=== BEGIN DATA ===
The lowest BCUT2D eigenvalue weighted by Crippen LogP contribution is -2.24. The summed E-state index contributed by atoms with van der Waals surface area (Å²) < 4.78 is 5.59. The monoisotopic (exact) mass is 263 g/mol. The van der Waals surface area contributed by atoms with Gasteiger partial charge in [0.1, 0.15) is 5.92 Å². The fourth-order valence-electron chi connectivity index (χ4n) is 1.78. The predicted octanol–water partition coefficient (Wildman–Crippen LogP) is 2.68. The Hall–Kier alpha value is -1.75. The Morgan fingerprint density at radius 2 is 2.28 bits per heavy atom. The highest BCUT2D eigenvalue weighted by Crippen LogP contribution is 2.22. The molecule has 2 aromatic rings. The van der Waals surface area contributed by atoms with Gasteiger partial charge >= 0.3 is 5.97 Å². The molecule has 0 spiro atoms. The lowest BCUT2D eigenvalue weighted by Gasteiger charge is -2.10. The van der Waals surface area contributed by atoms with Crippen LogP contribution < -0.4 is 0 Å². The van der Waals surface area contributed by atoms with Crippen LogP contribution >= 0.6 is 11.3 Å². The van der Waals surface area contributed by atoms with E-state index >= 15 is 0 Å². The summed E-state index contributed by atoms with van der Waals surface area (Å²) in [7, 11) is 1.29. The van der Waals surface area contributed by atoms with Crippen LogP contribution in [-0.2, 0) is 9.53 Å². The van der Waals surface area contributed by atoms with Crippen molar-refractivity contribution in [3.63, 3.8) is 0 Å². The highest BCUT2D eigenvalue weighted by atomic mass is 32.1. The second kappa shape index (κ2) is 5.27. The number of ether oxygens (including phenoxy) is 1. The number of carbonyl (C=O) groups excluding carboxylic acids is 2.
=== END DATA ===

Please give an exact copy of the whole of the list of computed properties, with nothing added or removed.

The lowest BCUT2D eigenvalue weighted by Crippen LogP contribution is -2.24. The summed E-state index contributed by atoms with van der Waals surface area (Å²) < 4.78 is 5.59. The monoisotopic (exact) mass is 263 g/mol. The van der Waals surface area contributed by atoms with Gasteiger partial charge in [0.1, 0.15) is 5.92 Å². The fourth-order valence-electron chi connectivity index (χ4n) is 1.78. The predicted octanol–water partition coefficient (Wildman–Crippen LogP) is 2.68. The Hall–Kier alpha value is -1.75. The Morgan fingerprint density at radius 2 is 2.28 bits per heavy atom. The highest BCUT2D eigenvalue weighted by Crippen LogP contribution is 2.22. The molecule has 2 aromatic rings. The van der Waals surface area contributed by atoms with Gasteiger partial charge >= 0.3 is 5.97 Å². The molecule has 0 spiro atoms. The lowest BCUT2D eigenvalue weighted by Gasteiger charge is -2.10. The van der Waals surface area contributed by atoms with Crippen LogP contribution < -0.4 is 0 Å². The van der Waals surface area contributed by atoms with Crippen LogP contribution >= 0.6 is 11.3 Å². The van der Waals surface area contributed by atoms with E-state index >= 15 is 0 Å². The summed E-state index contributed by atoms with van der Waals surface area (Å²) in [7, 11) is 1.29. The van der Waals surface area contributed by atoms with Crippen LogP contribution in [-0.2, 0) is 9.53 Å². The van der Waals surface area contributed by atoms with Crippen molar-refractivity contribution in [3.63, 3.8) is 0 Å². The highest BCUT2D eigenvalue weighted by atomic mass is 32.1. The second kappa shape index (κ2) is 5.27. The number of ether oxygens (including phenoxy) is 1. The number of carbonyl (C=O) groups excluding carboxylic acids is 2.